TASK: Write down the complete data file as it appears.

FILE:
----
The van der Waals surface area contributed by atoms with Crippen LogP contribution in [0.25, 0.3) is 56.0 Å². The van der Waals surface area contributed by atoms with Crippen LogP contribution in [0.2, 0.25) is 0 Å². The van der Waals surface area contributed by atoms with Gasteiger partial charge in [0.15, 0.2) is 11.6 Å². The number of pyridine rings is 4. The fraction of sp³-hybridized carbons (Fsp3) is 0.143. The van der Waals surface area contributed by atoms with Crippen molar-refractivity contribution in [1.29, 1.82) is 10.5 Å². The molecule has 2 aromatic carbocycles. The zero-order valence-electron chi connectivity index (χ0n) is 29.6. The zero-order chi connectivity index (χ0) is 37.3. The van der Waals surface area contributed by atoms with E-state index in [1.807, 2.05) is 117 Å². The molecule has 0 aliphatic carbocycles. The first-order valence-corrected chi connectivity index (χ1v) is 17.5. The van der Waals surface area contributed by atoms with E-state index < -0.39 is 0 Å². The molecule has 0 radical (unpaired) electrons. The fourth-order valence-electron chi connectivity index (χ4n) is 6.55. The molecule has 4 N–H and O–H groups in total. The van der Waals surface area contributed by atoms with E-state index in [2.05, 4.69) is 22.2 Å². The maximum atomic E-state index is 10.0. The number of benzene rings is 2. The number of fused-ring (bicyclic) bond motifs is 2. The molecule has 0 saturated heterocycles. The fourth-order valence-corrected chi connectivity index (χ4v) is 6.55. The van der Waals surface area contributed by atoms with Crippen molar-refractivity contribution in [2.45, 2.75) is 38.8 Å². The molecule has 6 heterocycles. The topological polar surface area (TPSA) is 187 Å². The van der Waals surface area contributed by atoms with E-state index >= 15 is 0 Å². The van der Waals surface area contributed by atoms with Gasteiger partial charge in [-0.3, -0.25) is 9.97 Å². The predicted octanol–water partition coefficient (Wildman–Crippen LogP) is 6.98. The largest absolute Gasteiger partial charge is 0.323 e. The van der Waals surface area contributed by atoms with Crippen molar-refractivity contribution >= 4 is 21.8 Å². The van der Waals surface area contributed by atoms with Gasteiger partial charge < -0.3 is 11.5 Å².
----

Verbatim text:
The van der Waals surface area contributed by atoms with Crippen LogP contribution in [0.25, 0.3) is 56.0 Å². The van der Waals surface area contributed by atoms with Crippen LogP contribution in [0.2, 0.25) is 0 Å². The van der Waals surface area contributed by atoms with Gasteiger partial charge in [0.15, 0.2) is 11.6 Å². The number of pyridine rings is 4. The fraction of sp³-hybridized carbons (Fsp3) is 0.143. The van der Waals surface area contributed by atoms with Crippen molar-refractivity contribution in [1.29, 1.82) is 10.5 Å². The molecule has 2 aromatic carbocycles. The zero-order valence-electron chi connectivity index (χ0n) is 29.6. The zero-order chi connectivity index (χ0) is 37.3. The van der Waals surface area contributed by atoms with E-state index in [1.807, 2.05) is 117 Å². The molecule has 0 aliphatic carbocycles. The first-order valence-corrected chi connectivity index (χ1v) is 17.5. The van der Waals surface area contributed by atoms with E-state index < -0.39 is 0 Å². The molecule has 0 radical (unpaired) electrons. The fourth-order valence-electron chi connectivity index (χ4n) is 6.55. The molecule has 4 N–H and O–H groups in total. The van der Waals surface area contributed by atoms with E-state index in [2.05, 4.69) is 22.2 Å². The maximum atomic E-state index is 10.0. The number of benzene rings is 2. The number of fused-ring (bicyclic) bond motifs is 2. The molecule has 0 saturated heterocycles. The fourth-order valence-corrected chi connectivity index (χ4v) is 6.55. The van der Waals surface area contributed by atoms with Crippen molar-refractivity contribution in [2.45, 2.75) is 38.8 Å². The molecule has 6 heterocycles. The topological polar surface area (TPSA) is 187 Å². The van der Waals surface area contributed by atoms with E-state index >= 15 is 0 Å². The van der Waals surface area contributed by atoms with Gasteiger partial charge in [-0.3, -0.25) is 9.97 Å². The predicted octanol–water partition coefficient (Wildman–Crippen LogP) is 6.98. The largest absolute Gasteiger partial charge is 0.323 e. The van der Waals surface area contributed by atoms with Crippen molar-refractivity contribution >= 4 is 21.8 Å². The van der Waals surface area contributed by atoms with Gasteiger partial charge < -0.3 is 11.5 Å².